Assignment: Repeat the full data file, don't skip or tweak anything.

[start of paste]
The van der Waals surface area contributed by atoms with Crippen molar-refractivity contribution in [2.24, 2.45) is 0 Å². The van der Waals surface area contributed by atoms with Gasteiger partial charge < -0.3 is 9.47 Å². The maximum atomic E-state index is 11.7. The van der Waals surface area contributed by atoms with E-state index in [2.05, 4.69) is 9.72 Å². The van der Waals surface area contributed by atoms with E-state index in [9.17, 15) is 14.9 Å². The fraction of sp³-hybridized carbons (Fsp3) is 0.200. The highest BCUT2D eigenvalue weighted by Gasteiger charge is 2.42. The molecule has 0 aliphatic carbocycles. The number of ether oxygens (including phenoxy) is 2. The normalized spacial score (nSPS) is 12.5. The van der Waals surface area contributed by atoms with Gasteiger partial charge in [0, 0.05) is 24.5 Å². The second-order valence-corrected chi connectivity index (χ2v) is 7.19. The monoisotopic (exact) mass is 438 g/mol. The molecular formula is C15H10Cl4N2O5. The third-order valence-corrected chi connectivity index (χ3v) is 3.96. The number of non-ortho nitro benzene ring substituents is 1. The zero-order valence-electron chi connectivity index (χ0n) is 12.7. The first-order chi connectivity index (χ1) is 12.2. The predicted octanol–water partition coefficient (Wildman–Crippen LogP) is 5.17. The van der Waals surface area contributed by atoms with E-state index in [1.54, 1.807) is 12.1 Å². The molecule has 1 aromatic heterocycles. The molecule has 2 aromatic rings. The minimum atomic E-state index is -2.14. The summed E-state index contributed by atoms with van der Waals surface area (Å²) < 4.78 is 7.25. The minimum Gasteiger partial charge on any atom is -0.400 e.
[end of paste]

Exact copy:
The van der Waals surface area contributed by atoms with Crippen molar-refractivity contribution in [2.24, 2.45) is 0 Å². The van der Waals surface area contributed by atoms with Gasteiger partial charge < -0.3 is 9.47 Å². The maximum atomic E-state index is 11.7. The van der Waals surface area contributed by atoms with E-state index in [2.05, 4.69) is 9.72 Å². The van der Waals surface area contributed by atoms with E-state index in [9.17, 15) is 14.9 Å². The fraction of sp³-hybridized carbons (Fsp3) is 0.200. The highest BCUT2D eigenvalue weighted by Gasteiger charge is 2.42. The molecule has 0 aliphatic carbocycles. The number of ether oxygens (including phenoxy) is 2. The normalized spacial score (nSPS) is 12.5. The van der Waals surface area contributed by atoms with Gasteiger partial charge in [0, 0.05) is 24.5 Å². The second-order valence-corrected chi connectivity index (χ2v) is 7.19. The monoisotopic (exact) mass is 438 g/mol. The molecular formula is C15H10Cl4N2O5. The third-order valence-corrected chi connectivity index (χ3v) is 3.96. The number of non-ortho nitro benzene ring substituents is 1. The zero-order valence-electron chi connectivity index (χ0n) is 12.7. The first-order chi connectivity index (χ1) is 12.2. The predicted octanol–water partition coefficient (Wildman–Crippen LogP) is 5.17. The van der Waals surface area contributed by atoms with E-state index in [1.54, 1.807) is 12.1 Å². The molecule has 1 aromatic heterocycles. The molecule has 2 aromatic rings. The minimum atomic E-state index is -2.14. The summed E-state index contributed by atoms with van der Waals surface area (Å²) < 4.78 is 7.25. The minimum Gasteiger partial charge on any atom is -0.400 e.